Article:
It's one of the hottest topics in parenting circles: when should you give your child a phone?

And while parents must ultimately decide what is right for their family, the general consensus is that children shouldn't be interacting with devices until they are at least two.

Last week, that recommendation changed.

New guidelines from The American Academy of Pediatrics now recognize that children grow up immersed in digital media, and that this has the potential to both hinder and improve healthy development.

And while the AAP still discourages screen-time for younger children they (and other researchers) have outlined certain conditions when it may be ok.

These include:

1. For live video chat

For children younger than 18 months, AAP still recommends no screens. However, researchers have also found that toddlers are more comforted by their mothers via video chat than they are through audio alone. As such, in a world where family members and loved ones can be spread across the globe, the emotional benefit of virtual visits may outweigh the negative effects.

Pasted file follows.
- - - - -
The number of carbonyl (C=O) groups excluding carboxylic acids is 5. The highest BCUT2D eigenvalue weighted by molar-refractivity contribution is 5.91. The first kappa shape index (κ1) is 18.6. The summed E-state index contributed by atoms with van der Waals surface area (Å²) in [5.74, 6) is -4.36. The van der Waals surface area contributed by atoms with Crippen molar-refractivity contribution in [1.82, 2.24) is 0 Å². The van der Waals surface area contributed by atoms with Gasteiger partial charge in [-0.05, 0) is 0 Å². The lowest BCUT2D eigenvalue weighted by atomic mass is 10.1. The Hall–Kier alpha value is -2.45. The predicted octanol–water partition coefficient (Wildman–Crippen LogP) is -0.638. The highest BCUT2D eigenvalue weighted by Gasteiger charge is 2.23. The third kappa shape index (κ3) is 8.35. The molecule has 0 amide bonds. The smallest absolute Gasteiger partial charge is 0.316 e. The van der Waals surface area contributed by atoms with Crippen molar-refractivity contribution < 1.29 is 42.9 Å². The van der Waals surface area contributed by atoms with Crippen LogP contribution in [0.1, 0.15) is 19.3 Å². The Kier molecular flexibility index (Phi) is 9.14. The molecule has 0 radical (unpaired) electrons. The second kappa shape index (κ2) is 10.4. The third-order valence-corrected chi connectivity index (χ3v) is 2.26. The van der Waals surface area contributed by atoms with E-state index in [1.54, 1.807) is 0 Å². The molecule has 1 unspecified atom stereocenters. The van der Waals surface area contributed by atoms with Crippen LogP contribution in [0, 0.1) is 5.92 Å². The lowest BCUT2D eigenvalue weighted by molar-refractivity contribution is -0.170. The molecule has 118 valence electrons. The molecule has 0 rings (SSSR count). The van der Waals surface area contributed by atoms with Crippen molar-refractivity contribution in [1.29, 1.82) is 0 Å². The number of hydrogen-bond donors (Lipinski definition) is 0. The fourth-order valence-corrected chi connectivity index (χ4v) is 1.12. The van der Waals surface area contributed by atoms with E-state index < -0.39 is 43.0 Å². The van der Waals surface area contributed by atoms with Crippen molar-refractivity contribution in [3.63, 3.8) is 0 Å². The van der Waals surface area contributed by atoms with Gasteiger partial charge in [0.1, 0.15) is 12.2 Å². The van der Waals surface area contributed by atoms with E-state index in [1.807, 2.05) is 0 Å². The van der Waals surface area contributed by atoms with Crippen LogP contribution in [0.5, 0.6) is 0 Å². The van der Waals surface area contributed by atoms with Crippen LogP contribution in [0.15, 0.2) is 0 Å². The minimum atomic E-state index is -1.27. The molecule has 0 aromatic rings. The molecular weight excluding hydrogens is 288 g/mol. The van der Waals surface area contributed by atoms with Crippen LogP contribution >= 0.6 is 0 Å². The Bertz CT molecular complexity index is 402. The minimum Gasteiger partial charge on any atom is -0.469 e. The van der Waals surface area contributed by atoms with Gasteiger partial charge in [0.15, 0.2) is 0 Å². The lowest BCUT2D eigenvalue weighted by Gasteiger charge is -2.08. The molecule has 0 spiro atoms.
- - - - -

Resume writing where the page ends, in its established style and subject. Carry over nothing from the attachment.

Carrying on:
2. When parents are present and engaged

When media replaces human interaction, your child's development may suffer, even when they are watching "educational" videos. For parents with children between ages 18 and 24 months, the AAP recommends limiting viewing to one hour per day and taking an active role in watching educational content. Sit with your child and help them understand what they are seeing and how they can apply it to the world around them.

3. When high quality programming is available

There are thousands of educational apps and videos available to parents but not all of them help children thrive. The AAP named Sesame Workshop and PBS as two trusted makers of television content for kids.

4. When you balance media use with other healthy behaviors

Older children have more access to devices but it is still important to set limits. For children over 6, the recommendation is to make sure screen-time does not interfere with getting adequate sleep, physical activity or other behaviors essential to health. Designating media-free times or media-free locations, such as the bedroom, can also be of benefit.

5. When you are adhering to your family media plan

One of the things that kids complain about is that there is one rule for them and a different rule for their parents. This new tool from the AAP can help families create a holistic 'Media Plan' that will set expectations and rules for everyone in the household.